He says: "He got himself a bird."
And he usually follows that up with a sing-songy: "Time to go to the line for two."
But there hasn't been anything sing-songy about what actually happens at the line: Which, at least recently, has been a split of the pair . . . hopefully.
It's become so much of an adventure, or misadventure, that - with the way the Cavs have been scoring from the field - you kind of just want them to forget the song, forget the bird, forget the pump-fake and just take the shot and live or die with that.
I realize that isn't great basketball, but it sure beats bricking free throws.
Cleveland's free throw shooting has been atrocious all season . . . and as of late, it's been even worse.
In November, the Cavs shot 73.4% from the line. In December, they made 74.7% . . . in January, it was 71.5% . . . in February, it was 72.8% . . . and now in March, it's 65.4%.
Sunday's game against the geriatric Boston Celtics was a 104-93 win. It's wasn't a blowout . . . although it easily could've been, if the Cavs would've made some free throws. They went 31-for-48 from the line, which means they missed 17 "free" throws for an abysmal 64.6%.
So, no, the Cavs couldn't even cover their 65.4% average for the month.
[I just Googled "average high school free throw percentage." The very unofficial answer? "About 65%." That seems a little high, but in any event . . . 15 feet is 15 feet. It's always the same. It's a shot these guys have been shooting all their lives . . . a shot the coaches have spent their careers coaching.]
On Sunday, Leon Powe went 6-for-6 and Delonte West went 2-for-2 from the stripe . . . and it went downhill from there. Antawn Jamison missed six (2-of-8), LeBron James missed five (11-of-16), Anderson Varejao missed three (5-of-8), J.J. Hickson missed two (4-of-6) and Anthony Parker split two shots.
Here's some perspective:
On the season, the Cavs are shooting 72.1% on free throws. That's 29th out of the 30 teams in the league. The only team that's worse is the Detroit Pistons, who shoot 71.6%.
The median, the Toronto Raptors, make their free throws 76.5% of the time. The L.A. Lakers are 10th in the NBA at 77.1% . . . and the Dallas Mavericks lead everyone at 81.8%.
The Cavs are being out-free-throw-percentaged by their opponents 76% to 72.1%.
In the last 10 games, the Cavs' free throws are going in at an embarrassing 69.6% clip, which is 28th in the league. The lottery teams Sacramento and Detroit are worse. Over the last five games, the Cavs are shooting 64.9%, which is, by far, the worst in the NBA in that stretch.
So, who needs to pick it up? Well, everyone.
Last season, the Cavs shot 75.7% at the line, while their opponents shot 77%. And I don't know about you, but I don't remember anyone thinking that the Cavs were lighting the world on fire from the line then either.
That number would still have the Cavs in the bottom half of the NBA this season . . . but it was their best average at the line since they shot 77.2% during the 2001-2002 season. (Shout out to Andre Miller.)
Anyway, fast-forward eight seasons.
Take a look at the rough chart I built for the '09-'10 individual players' free throw averages below. If I had better skillz it would be awesome . . . but since I don't, it is what it is.
[It begins with the players' career averages, then lists their percentages for each month this season, then lists their total makes/attempts up through Sunday's game, then lists their season average, then lists the differential, or "The Diff" as The Q likes to call it, between this season and their career average. A positive number is an improvement.]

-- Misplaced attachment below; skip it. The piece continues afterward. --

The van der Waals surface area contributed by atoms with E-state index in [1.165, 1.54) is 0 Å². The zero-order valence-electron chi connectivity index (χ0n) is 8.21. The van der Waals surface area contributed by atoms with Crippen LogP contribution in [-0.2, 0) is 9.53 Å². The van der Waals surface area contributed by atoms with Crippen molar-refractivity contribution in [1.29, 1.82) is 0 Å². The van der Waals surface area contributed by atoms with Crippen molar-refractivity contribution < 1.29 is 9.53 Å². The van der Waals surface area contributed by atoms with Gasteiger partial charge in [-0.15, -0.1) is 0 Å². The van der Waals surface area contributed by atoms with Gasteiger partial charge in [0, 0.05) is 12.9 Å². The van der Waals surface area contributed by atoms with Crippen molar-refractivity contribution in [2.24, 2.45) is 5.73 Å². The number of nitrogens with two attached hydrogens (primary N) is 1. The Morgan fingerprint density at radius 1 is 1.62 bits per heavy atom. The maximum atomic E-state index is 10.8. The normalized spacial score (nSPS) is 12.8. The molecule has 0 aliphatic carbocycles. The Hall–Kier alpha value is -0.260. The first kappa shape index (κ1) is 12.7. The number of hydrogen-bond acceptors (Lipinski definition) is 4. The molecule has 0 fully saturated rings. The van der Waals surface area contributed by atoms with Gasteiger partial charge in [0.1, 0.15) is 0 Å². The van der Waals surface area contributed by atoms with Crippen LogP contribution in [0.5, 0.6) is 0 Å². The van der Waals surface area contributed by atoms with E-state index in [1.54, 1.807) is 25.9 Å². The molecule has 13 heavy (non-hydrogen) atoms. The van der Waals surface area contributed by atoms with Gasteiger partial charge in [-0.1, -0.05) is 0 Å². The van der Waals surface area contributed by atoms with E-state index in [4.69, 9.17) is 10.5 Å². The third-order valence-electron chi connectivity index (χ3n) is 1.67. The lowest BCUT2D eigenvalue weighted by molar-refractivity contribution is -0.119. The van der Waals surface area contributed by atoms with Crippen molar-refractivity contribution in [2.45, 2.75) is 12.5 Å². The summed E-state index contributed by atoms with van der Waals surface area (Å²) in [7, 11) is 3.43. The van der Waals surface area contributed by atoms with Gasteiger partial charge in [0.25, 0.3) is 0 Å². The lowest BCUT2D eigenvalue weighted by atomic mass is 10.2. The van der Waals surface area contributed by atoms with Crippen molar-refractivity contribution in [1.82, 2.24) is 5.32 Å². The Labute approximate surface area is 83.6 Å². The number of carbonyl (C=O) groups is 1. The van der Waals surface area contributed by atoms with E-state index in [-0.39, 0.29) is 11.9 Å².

So what do we get out of this?
Well, good or bad, there isn't one or two guys that are really under-performing.
Zydrunas Ilgauskas, Daniel Gibson and Shaquille O'Neal have drawn plenty of free-throw groans . . . but not recently. Shaq hasn't played in almost three weeks, and I can't really remember the last time Boobie or Z shot a free throw.
Powe's sample size isn't quite big enough yet . . . but Jamison's is. And he's been a train-wreck at the line. In 13 games with the Cavaliers, Antawn is 20-of-46 from the stripe. That's 43.5%. That's sub-Shaq-esque!
Most of the rest of the Cavs . . . including LeBron, who's up 2.8% to 77% . . . are actually shooting at their career average or above it, which basically means one thing:
The Cavs don't have a lot of great free throw shooters.
Remember how I said the Toronto Raptors are the median team in the NBA right now with a 76.5% free throw percentage as a team?
Well, the Cavs only have three players on their roster with a career average of 76.5% or better. Mo, Delonte and AP. And when Z comes back they'll have four, although he hasn't been shooting close to 76.5% this season.
Since stellar (and in some cases, acceptable) free throw shooting isn't in the Cavs' DNA, there isn't a quick fix to snap them out of the funk. The coaching staff (hopefully Chris Jent) is probably working with individual players on their form . . . and the players themselves need to remain focused and relaxed.
There's been a lot of talk about how LeBron and Mo (and others) have some pretty intense competitions in practice involving three-point shooting. If there isn't one already, would it be lame to suggest that they come up with one for foul shooting?
Not everyone has it in them to be a great free throw shooter, but you can improve. Take LeBron . . . over the past five seasons, he's shot 73.8%, 69.8%, 71.2%, 78%, and now 77% from the line.
The Cavs can do it. They're currently third in the NBA in field goal percentage (48.7%) and second in the NBA in 3-point percentage (39.1%).
They're talented enough to hit some 15-foot freebies.
And I hope they start doing it soon . . . because when you get a bird, the bird should be the one that's in trouble. Not you.